TORONTO—In a surprise move, the Canada Food Inspection Agency (CFIA) announced this week that it would ban dog rescue from some of the most vulnerable countries in the world, where many dogs face challenging lives on the streets or in overcrowded, high-kill shelters.
The new policy prohibits the entry into Canada of “commercial dogs” from more than 100 countries, which includes rescued dogs destined for adoption and fostering. The ban comes into effect on September 28, 2022. Countless Canadian dog rescue organizations work in those countries to rescue thousands of dogs, organizing veterinary care, air transport to Canada, foster homes, and adoption opportunities. Dog rescue organizations weren’t consulted on the abrupt policy shift, and many fear it will force them to shut down, robbing countless dogs of a second chance at life.
The list of countries affected by the ban are those the CFIA considers to be high risk for dog rabies, which is preventable with appropriate vaccinations, and can also be addressed through testing, quarantine, and other measures. The new policy has no exemptions for rescues operating in war-torn countries like Ukraine and Afghanistan, or for disasters.
The United States Centers for Disease Control announced a similar, yet temporary policy that came into effect in July, 2021 in that country. But in June, 2022 the policy was changed and now dogs can again be imported from high-risk countries, with appropriate vaccinations, testing, and other public health measures.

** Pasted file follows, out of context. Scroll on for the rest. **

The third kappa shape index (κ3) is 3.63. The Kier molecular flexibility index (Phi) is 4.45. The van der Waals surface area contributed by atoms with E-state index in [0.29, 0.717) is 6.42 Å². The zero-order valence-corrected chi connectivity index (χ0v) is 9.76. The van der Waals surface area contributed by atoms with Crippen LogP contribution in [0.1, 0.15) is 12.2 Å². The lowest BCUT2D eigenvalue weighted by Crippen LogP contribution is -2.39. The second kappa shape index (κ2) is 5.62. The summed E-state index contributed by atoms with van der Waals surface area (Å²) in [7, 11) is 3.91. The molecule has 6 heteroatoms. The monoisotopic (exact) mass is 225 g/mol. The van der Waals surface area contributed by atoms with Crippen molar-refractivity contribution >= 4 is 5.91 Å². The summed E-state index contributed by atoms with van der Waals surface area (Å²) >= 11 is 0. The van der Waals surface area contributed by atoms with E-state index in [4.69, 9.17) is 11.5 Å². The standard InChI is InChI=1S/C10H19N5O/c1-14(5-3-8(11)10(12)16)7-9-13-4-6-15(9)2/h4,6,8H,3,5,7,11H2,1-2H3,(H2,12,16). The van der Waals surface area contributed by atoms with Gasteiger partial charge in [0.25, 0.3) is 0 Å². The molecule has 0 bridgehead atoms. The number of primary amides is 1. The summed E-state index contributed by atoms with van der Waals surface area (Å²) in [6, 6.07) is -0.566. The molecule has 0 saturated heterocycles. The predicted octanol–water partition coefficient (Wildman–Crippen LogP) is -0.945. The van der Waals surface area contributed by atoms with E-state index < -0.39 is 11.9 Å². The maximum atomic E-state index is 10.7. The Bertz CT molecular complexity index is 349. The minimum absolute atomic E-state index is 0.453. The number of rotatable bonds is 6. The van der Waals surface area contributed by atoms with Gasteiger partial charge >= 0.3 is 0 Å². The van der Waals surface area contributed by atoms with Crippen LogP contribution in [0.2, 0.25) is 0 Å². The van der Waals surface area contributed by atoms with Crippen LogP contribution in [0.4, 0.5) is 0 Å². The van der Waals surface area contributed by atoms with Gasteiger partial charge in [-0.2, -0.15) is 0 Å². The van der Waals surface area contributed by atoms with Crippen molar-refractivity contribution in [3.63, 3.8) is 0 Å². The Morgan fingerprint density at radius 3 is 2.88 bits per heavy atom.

“Many Canadians are eager to adopt dogs, but this blanket ban will condemn thousands of dogs to languish in the streets, or be killed in overcrowded shelters instead of finding loving homes in Canada,” said lawyer Camille Labchuk, executive director of Animal Justice. “And with far fewer rescued dogs available for adoption in Canada, our puppy mill problem will get worse—backyard breeders will pump out as many puppies as possible for profit, born into filthy, cramped cages.
“Animal Justice is calling on the CFIA to do what it should have done in the first place, and ensure dog rescue from these countries can continue with the appropriate safeguards. At the very least, there must be exceptions for humanitarian reasons, such as conflict and disasters.”
Save A Friend is a volunteer-run dog rescue that will be affected by the ban. They partner with a Colombian organization to save dogs from the streets and high-kill shelters, and find as many homes as possible for them in Canada. Through adoption fees and donations, they are able to fund hundreds of spay and neuter operations every year in Colombia, helping end the cycle of suffering for homeless companion animals.
“It’s shocking that the CFIA didn’t consult with the dog rescue community before implementing this sweeping ban, which may force many organizations to shut down,” said Roxanne Yanofsky, a director of Save A Friend. “There are ways to keep dogs safe from rabies, including certified vaccination papers, rabies antibody testing, and other measures. The COVID-19 pandemic exacerbated an already dire situation in Colombia for animals, and if this policy isn’t changed, dogs will suffer and die in even greater numbers.”
The list of countries includes China and the Philippines—countries from which dogs are regularly rescued from the dog meat trade, and brought to Canada to find loving homes.
Animal Justice has launched a petition calling on the CFIA to reverse course and allow adoptable dogs to come to Canada.